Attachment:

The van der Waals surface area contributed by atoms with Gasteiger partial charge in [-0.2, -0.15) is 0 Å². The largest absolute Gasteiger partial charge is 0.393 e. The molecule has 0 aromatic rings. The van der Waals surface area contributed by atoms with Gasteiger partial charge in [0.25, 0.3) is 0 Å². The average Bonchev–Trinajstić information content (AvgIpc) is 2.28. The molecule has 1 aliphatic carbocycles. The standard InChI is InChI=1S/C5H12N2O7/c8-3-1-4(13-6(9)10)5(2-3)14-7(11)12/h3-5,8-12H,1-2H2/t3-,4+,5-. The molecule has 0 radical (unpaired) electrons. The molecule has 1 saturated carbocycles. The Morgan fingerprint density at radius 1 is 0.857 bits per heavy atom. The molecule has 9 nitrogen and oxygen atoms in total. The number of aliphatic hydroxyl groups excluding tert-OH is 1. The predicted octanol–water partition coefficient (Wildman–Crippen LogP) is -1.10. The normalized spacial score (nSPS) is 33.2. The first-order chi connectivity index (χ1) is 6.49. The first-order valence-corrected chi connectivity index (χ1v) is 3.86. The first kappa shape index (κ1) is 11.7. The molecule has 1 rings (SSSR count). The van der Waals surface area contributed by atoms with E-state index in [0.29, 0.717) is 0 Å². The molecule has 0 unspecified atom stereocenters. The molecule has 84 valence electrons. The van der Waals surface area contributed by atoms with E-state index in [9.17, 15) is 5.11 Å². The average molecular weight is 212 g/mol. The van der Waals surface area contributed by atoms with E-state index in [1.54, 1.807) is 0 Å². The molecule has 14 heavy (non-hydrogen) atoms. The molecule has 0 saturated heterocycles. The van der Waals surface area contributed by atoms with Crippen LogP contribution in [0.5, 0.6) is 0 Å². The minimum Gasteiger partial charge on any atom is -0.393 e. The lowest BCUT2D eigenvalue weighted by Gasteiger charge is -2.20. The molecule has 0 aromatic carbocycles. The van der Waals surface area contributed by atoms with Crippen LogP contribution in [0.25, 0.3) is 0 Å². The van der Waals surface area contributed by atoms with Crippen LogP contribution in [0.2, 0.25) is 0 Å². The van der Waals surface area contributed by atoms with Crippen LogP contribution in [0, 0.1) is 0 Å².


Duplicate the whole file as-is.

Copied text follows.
The van der Waals surface area contributed by atoms with Gasteiger partial charge in [-0.2, -0.15) is 0 Å². The largest absolute Gasteiger partial charge is 0.393 e. The molecule has 0 aromatic rings. The van der Waals surface area contributed by atoms with Gasteiger partial charge in [0.25, 0.3) is 0 Å². The average Bonchev–Trinajstić information content (AvgIpc) is 2.28. The molecule has 1 aliphatic carbocycles. The standard InChI is InChI=1S/C5H12N2O7/c8-3-1-4(13-6(9)10)5(2-3)14-7(11)12/h3-5,8-12H,1-2H2/t3-,4+,5-. The molecule has 0 radical (unpaired) electrons. The molecule has 1 saturated carbocycles. The Morgan fingerprint density at radius 1 is 0.857 bits per heavy atom. The molecule has 9 nitrogen and oxygen atoms in total. The number of aliphatic hydroxyl groups excluding tert-OH is 1. The predicted octanol–water partition coefficient (Wildman–Crippen LogP) is -1.10. The normalized spacial score (nSPS) is 33.2. The first-order chi connectivity index (χ1) is 6.49. The first-order valence-corrected chi connectivity index (χ1v) is 3.86. The first kappa shape index (κ1) is 11.7. The molecule has 1 rings (SSSR count). The van der Waals surface area contributed by atoms with E-state index in [0.29, 0.717) is 0 Å². The molecule has 0 unspecified atom stereocenters. The molecule has 84 valence electrons. The van der Waals surface area contributed by atoms with E-state index in [9.17, 15) is 5.11 Å². The average molecular weight is 212 g/mol. The van der Waals surface area contributed by atoms with E-state index in [1.54, 1.807) is 0 Å². The molecule has 14 heavy (non-hydrogen) atoms. The molecule has 0 saturated heterocycles. The van der Waals surface area contributed by atoms with Crippen LogP contribution in [0.5, 0.6) is 0 Å². The minimum Gasteiger partial charge on any atom is -0.393 e. The lowest BCUT2D eigenvalue weighted by Gasteiger charge is -2.20. The molecule has 0 aromatic carbocycles. The van der Waals surface area contributed by atoms with Crippen LogP contribution in [0.25, 0.3) is 0 Å². The van der Waals surface area contributed by atoms with Crippen LogP contribution in [0.2, 0.25) is 0 Å². The van der Waals surface area contributed by atoms with Crippen LogP contribution in [0, 0.1) is 0 Å².